In another college class, public relations, which I pretty much do on a daily basis anyway, I had the worst teacher I've ever had in my entire life. And I've had a ton of schooling, so that's a lot of teachers to compare this crazy one to. First of all, I just want to say she gave me a D because I was on American Idol and, despite my efforts, emails, and constant communications to try and complete assignments, she never told me what was needed, what tests I needed to makeup, or ANYTHING for that matter. Another tale about hindering creativity - this teacher gave the class an assignment to write a press release. I wrote one in the format from the book, but I created my own content. She called on me, and I presented mine to the class, and she told me I did it wrong because I DIDN'T COPY IT DIRECTLY OUT OF THE BOOK, WORD-FOR-WORD. By this point in my life, I had a bit of an attitude, especially with this teacher who didn't teach at all, and I remember saying, "Oh yeah, I forgot creativity isn't allowed here at *insert school name*." I walked out. That experience didn't stop me from writing and pursuing my goals, though. I knew she was wrong. If you live your life copying the textbook and what everyone else does, what can you expect other than to be just like everyone else?
A few other things I've dealt with while dreaming big:
- I failed band in high school because I taught myself the flute and I played scales by ear rather than by sheet music.
- I was rejected by a school of music in Tennessee because I wasn't "classically trained" in voice.
- I lost American Idol! Hahaha!
- When I did the blind auditions for The Voice, they told me I sang off key and had a lot to work on. Christina Aguilera told me that I "shriek." It mindf$$$$ed me for a long time, and I cried like a wimp right after it happened.
- I get told "No" to so many opportunities, regularly (I usually continue to email them and try again...and again...and again...).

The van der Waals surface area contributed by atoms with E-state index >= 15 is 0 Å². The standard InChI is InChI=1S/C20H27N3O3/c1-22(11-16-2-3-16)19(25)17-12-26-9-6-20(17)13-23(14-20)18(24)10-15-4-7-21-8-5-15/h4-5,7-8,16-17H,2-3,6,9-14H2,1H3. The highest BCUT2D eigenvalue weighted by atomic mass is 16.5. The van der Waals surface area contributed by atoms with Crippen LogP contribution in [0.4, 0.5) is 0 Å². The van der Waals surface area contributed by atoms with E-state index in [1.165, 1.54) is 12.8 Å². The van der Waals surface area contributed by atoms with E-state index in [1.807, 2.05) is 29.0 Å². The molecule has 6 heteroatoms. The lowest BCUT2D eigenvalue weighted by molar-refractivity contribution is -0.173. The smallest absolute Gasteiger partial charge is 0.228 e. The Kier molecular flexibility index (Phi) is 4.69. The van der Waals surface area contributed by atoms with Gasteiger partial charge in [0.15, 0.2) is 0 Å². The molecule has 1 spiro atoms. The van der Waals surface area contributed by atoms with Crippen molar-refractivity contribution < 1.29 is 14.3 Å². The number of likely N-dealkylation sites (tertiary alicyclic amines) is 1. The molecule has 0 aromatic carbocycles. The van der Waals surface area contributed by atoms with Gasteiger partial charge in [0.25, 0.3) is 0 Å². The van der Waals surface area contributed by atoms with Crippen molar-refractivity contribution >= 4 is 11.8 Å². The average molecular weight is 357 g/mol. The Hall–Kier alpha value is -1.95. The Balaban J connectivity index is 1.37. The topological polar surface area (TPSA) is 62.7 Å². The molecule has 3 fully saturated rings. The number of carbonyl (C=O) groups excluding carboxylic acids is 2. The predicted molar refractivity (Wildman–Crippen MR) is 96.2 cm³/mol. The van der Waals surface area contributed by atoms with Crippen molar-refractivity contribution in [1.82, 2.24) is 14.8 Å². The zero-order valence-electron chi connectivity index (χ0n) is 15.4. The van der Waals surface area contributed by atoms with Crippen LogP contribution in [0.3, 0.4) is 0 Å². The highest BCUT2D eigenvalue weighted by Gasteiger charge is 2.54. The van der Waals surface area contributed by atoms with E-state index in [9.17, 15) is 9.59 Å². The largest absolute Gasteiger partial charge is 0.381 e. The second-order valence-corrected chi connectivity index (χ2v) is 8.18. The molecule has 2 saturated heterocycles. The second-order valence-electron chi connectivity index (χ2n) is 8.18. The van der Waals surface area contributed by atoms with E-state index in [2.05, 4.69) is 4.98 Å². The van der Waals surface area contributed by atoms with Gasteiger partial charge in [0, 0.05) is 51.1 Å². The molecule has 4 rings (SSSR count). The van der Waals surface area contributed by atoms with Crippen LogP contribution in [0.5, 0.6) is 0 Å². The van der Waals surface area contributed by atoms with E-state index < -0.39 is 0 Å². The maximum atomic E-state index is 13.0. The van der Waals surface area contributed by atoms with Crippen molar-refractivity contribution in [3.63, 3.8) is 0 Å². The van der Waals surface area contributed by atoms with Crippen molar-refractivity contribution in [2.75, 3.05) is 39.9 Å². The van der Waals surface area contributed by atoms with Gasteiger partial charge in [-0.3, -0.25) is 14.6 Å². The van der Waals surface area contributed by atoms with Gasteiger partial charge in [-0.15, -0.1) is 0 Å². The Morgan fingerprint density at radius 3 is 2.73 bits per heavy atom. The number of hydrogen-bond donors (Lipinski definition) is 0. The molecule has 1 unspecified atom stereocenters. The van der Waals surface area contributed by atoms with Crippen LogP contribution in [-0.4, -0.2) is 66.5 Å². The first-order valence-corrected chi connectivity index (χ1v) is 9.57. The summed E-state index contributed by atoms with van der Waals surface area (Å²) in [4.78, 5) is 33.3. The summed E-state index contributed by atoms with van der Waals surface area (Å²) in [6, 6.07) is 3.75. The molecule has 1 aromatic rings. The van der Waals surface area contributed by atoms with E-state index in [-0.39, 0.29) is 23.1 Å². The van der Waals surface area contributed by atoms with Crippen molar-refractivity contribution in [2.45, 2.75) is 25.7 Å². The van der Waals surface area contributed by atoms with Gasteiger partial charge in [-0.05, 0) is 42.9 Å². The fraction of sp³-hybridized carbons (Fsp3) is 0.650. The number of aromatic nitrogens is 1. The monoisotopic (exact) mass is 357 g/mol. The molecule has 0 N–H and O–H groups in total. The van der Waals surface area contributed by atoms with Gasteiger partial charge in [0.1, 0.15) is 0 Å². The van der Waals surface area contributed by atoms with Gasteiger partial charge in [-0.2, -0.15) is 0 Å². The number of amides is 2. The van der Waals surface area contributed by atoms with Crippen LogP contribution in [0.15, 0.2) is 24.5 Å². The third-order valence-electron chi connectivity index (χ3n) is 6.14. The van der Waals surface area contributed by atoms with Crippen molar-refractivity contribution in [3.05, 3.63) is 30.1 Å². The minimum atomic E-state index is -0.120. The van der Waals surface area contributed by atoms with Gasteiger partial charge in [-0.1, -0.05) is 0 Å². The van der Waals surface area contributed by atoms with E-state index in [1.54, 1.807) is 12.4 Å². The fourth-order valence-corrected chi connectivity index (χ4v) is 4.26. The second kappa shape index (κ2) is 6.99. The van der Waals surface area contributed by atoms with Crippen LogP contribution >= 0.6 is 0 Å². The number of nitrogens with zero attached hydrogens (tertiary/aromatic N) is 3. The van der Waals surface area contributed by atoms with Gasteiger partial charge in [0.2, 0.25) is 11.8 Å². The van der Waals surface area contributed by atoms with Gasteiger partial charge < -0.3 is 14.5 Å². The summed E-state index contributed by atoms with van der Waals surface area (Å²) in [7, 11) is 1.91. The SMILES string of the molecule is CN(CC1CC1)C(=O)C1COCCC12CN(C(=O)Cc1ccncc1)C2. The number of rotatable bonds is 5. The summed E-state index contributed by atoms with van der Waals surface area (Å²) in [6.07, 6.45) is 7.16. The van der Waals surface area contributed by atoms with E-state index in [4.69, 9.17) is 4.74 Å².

- In general, I fail regularly.
- There's more, but I forgot because there's SO MANY.
In conclusion, the bigger you dream and the longer you pursue it - duh - you're going to run into walls more than someone who doesn't dream at all. You're going to hit dead ends. It's going to be hard, but it's worth it. I mean, isn't your dream worth it to you? Just keep going. The longer your timeline, the more mistakes and misfortunes you'll hit, but each one is a lesson to learn, an experience, and you can take that with you where you're going. Take the hardships for what they are and keep moving forward.
I saw this really cool picture on LinkedIn that summarized success - following dreams - pretty accurately. You have to fail in order to succeed. Don't let failure get you down. Failure means you're doing something RIGHT.
These are just a few stories from the "Life of Jess" that I feel could maybe help someone else. That's why I tell them. I have this huge, crazy, fantasy-like dream, but I've been through a few things that hit hard and made me think about quitting. I don't by any means think I have it tough or bad. I am incredibly blessed, actually, and I'm completely aware that even the negative and trying situations that broke me down and made me bleed in the past led me here - because I didn't give up. I know there are people out there who go through way worse. I'm just telling my story because, for me, these things hurt. I hurt just like you and just like any other person. It's about how you grow from it - how you react. Dreams can hurt you pretty badly, but chasing them makes you realize just how hungry you are or how far you're willing to go for what you really want to do in this life. What do you take from the situation, even when it depresses you to the point of nearly quitting? Can you actually quit, even if you wanted to? I've already been there. Tried. I can't. The one thing I can't do is quit my dream, and you shouldn't quit either. No matter what you're going through - a health issue, financial crisis, sadness and depression, a bad relationship - whatever it may be...hold fast to your dream and always, always remember your worth. Nobody lays on their death bed wishing they'd worked a job they settled for and remained content with for their entire lives. Dream bigger than the mountains and higher than the sky. Dream big and do it for the right reasons, and be open to all of the abundance waiting for you on the other side of whatever dark tunnel or valley you may encounter, because I PROMISE you it's there.